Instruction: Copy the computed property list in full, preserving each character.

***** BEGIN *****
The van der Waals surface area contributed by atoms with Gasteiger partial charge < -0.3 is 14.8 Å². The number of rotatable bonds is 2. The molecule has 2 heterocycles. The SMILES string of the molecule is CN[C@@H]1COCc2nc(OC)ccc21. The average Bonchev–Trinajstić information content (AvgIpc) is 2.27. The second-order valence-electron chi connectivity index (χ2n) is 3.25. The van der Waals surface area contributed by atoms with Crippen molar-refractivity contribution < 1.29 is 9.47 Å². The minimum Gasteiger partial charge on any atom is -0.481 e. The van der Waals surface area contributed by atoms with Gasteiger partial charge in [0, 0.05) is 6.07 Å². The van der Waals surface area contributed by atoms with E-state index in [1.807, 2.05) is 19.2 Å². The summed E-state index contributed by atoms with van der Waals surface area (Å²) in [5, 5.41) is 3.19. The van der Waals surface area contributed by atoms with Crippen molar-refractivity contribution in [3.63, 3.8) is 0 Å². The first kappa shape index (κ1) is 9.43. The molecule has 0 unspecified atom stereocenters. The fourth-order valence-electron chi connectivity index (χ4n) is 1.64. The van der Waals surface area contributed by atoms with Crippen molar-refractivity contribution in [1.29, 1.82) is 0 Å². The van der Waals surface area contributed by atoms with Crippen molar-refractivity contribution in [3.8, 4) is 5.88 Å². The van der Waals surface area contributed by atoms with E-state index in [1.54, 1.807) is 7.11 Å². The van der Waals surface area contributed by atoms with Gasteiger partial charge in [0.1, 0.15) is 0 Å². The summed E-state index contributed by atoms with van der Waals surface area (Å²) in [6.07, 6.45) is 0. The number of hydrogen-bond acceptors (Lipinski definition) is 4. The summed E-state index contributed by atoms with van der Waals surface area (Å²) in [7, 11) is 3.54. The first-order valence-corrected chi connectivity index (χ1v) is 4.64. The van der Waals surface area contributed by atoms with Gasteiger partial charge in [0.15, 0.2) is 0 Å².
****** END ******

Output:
The van der Waals surface area contributed by atoms with Gasteiger partial charge < -0.3 is 14.8 Å². The number of rotatable bonds is 2. The molecule has 2 heterocycles. The SMILES string of the molecule is CN[C@@H]1COCc2nc(OC)ccc21. The average Bonchev–Trinajstić information content (AvgIpc) is 2.27. The second-order valence-electron chi connectivity index (χ2n) is 3.25. The van der Waals surface area contributed by atoms with Crippen molar-refractivity contribution < 1.29 is 9.47 Å². The minimum Gasteiger partial charge on any atom is -0.481 e. The van der Waals surface area contributed by atoms with Gasteiger partial charge in [0, 0.05) is 6.07 Å². The van der Waals surface area contributed by atoms with E-state index in [1.807, 2.05) is 19.2 Å². The summed E-state index contributed by atoms with van der Waals surface area (Å²) in [5, 5.41) is 3.19. The van der Waals surface area contributed by atoms with Crippen molar-refractivity contribution in [3.63, 3.8) is 0 Å². The first kappa shape index (κ1) is 9.43. The molecule has 0 unspecified atom stereocenters. The fourth-order valence-electron chi connectivity index (χ4n) is 1.64. The van der Waals surface area contributed by atoms with Crippen molar-refractivity contribution in [1.29, 1.82) is 0 Å². The van der Waals surface area contributed by atoms with Crippen molar-refractivity contribution in [3.8, 4) is 5.88 Å². The van der Waals surface area contributed by atoms with E-state index in [1.54, 1.807) is 7.11 Å². The van der Waals surface area contributed by atoms with Gasteiger partial charge in [0.1, 0.15) is 0 Å². The summed E-state index contributed by atoms with van der Waals surface area (Å²) in [6.07, 6.45) is 0. The number of hydrogen-bond acceptors (Lipinski definition) is 4. The summed E-state index contributed by atoms with van der Waals surface area (Å²) in [7, 11) is 3.54. The first-order valence-corrected chi connectivity index (χ1v) is 4.64. The van der Waals surface area contributed by atoms with Gasteiger partial charge in [0.15, 0.2) is 0 Å².